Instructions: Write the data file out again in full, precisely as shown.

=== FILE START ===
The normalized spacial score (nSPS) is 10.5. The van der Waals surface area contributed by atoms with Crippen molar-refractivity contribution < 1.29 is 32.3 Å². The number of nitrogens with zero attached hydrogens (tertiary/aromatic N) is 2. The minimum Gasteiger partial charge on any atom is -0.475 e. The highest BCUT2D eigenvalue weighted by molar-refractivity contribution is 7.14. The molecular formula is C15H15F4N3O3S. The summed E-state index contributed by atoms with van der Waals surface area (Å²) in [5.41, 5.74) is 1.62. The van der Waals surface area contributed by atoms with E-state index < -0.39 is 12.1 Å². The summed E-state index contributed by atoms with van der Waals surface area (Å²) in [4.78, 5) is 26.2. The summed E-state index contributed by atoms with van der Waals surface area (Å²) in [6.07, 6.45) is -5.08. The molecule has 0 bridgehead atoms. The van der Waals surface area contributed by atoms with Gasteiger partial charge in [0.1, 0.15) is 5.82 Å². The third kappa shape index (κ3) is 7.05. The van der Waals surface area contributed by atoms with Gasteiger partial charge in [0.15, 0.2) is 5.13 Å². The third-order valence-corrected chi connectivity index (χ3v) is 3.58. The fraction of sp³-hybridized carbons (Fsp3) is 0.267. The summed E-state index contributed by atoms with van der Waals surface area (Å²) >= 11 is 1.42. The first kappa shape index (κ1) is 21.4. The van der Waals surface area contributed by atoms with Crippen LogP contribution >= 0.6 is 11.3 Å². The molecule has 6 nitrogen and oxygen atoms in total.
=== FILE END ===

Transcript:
The normalized spacial score (nSPS) is 10.5. The van der Waals surface area contributed by atoms with Crippen molar-refractivity contribution < 1.29 is 32.3 Å². The number of nitrogens with zero attached hydrogens (tertiary/aromatic N) is 2. The minimum Gasteiger partial charge on any atom is -0.475 e. The highest BCUT2D eigenvalue weighted by molar-refractivity contribution is 7.14. The molecular formula is C15H15F4N3O3S. The summed E-state index contributed by atoms with van der Waals surface area (Å²) in [5.41, 5.74) is 1.62. The van der Waals surface area contributed by atoms with E-state index < -0.39 is 12.1 Å². The summed E-state index contributed by atoms with van der Waals surface area (Å²) in [4.78, 5) is 26.2. The summed E-state index contributed by atoms with van der Waals surface area (Å²) in [6.07, 6.45) is -5.08. The molecule has 0 bridgehead atoms. The van der Waals surface area contributed by atoms with Gasteiger partial charge in [0.1, 0.15) is 5.82 Å². The third kappa shape index (κ3) is 7.05. The van der Waals surface area contributed by atoms with Gasteiger partial charge in [0.15, 0.2) is 5.13 Å². The third-order valence-corrected chi connectivity index (χ3v) is 3.58. The fraction of sp³-hybridized carbons (Fsp3) is 0.267. The summed E-state index contributed by atoms with van der Waals surface area (Å²) >= 11 is 1.42. The first kappa shape index (κ1) is 21.4. The van der Waals surface area contributed by atoms with Crippen LogP contribution >= 0.6 is 11.3 Å². The molecule has 6 nitrogen and oxygen atoms in total.